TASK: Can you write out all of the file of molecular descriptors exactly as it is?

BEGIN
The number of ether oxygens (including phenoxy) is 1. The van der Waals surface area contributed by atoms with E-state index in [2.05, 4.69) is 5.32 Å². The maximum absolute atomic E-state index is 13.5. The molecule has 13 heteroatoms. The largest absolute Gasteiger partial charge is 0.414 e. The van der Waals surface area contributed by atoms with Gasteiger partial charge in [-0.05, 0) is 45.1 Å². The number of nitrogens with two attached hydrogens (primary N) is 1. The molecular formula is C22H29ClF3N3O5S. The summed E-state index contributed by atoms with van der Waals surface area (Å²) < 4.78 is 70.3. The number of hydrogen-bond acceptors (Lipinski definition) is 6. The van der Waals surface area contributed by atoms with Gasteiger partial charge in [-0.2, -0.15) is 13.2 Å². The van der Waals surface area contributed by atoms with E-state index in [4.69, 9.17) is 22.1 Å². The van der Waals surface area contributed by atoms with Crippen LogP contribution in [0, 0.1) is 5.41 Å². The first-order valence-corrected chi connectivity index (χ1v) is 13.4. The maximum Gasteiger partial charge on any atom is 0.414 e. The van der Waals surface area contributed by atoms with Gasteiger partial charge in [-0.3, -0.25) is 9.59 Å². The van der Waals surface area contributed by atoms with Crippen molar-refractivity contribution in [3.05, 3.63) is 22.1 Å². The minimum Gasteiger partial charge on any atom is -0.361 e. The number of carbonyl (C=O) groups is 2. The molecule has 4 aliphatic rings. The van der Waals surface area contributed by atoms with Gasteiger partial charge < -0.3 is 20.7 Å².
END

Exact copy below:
The number of ether oxygens (including phenoxy) is 1. The van der Waals surface area contributed by atoms with E-state index in [2.05, 4.69) is 5.32 Å². The maximum absolute atomic E-state index is 13.5. The molecule has 13 heteroatoms. The largest absolute Gasteiger partial charge is 0.414 e. The van der Waals surface area contributed by atoms with Gasteiger partial charge in [-0.05, 0) is 45.1 Å². The number of nitrogens with two attached hydrogens (primary N) is 1. The molecular formula is C22H29ClF3N3O5S. The summed E-state index contributed by atoms with van der Waals surface area (Å²) < 4.78 is 70.3. The number of hydrogen-bond acceptors (Lipinski definition) is 6. The van der Waals surface area contributed by atoms with Gasteiger partial charge in [-0.2, -0.15) is 13.2 Å². The van der Waals surface area contributed by atoms with E-state index in [4.69, 9.17) is 22.1 Å². The van der Waals surface area contributed by atoms with Crippen LogP contribution in [0, 0.1) is 5.41 Å². The first-order valence-corrected chi connectivity index (χ1v) is 13.4. The maximum Gasteiger partial charge on any atom is 0.414 e. The van der Waals surface area contributed by atoms with Gasteiger partial charge in [-0.3, -0.25) is 9.59 Å². The van der Waals surface area contributed by atoms with Crippen molar-refractivity contribution in [3.05, 3.63) is 22.1 Å². The minimum Gasteiger partial charge on any atom is -0.361 e. The number of carbonyl (C=O) groups is 2. The molecule has 4 aliphatic rings. The van der Waals surface area contributed by atoms with Gasteiger partial charge < -0.3 is 20.7 Å².